Ide said the ABA will publish a report on the symposium in January. Meanwhile, the association continues to maintain a rule of law Web site ( that allows symposium participants to continue communicating on issues raised in Washington. Ide said the ABA also would explore the possibility of creating a rule of law coalition. “We need to develop a global rule-of-law culture,” he said.

ABA President Michael S. Greco of Boston announced plans to create an office of rule of law initiatives to coordinate the association’s efforts in this area during the coming years. (Greco discusses the importance of advancing the rule of law around the world in his President’s Message column on page 6 of this issue. And ABA Executive Dir­ec­tor Robert A. Stein’s report on page 66 addresses the symposium participants and programs.)

And the association’s president-elect, Karen J. Mathis of Denver, confirmed plans to convene a follow-up conference on the rule of law in September in conjunction with the ABA Sec­tion Officers Conference and the an­nual meeting of the Interna­tional Bar Associa­tion, both being held in Chi­cago that month.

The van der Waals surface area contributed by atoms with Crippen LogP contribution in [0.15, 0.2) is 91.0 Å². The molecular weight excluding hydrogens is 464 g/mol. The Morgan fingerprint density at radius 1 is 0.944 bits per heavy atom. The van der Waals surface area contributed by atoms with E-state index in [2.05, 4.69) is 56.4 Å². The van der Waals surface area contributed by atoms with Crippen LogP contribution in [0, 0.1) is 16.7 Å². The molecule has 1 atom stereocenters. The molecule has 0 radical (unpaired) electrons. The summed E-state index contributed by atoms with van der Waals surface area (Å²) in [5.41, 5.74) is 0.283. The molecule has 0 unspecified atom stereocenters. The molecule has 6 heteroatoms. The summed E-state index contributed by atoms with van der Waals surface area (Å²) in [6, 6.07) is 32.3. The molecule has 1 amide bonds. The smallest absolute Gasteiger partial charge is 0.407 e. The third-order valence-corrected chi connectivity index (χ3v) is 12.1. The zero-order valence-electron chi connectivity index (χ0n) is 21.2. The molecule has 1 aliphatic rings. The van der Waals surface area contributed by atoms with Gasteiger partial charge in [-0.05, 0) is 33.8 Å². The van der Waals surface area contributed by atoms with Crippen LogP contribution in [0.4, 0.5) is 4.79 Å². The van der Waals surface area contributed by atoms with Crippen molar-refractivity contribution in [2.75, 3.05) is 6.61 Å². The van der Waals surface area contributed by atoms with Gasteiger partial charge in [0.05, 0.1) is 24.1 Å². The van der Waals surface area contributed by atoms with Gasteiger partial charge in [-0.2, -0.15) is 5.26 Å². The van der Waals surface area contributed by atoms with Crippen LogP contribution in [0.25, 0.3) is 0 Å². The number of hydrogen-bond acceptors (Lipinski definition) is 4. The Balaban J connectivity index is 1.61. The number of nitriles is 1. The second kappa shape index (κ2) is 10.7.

The issue is worth all that attention, say ABA officials as well as world leaders who attended the November symposium.

“The lack of access for most of the world’s population to the rule of law and economic opportunity is not a marginal issue, but the primary challenge of our times,” said Ashraf Ghani, the former finance minister for Afghani­stan who now serves as chancellor of Kabul University.

But one measure of the challenge to introducing rule of law concepts in different social and political settings around the world is that the term itself defies easy and specific def­inition. The struggle to define the rule of law was a running theme of the symposium.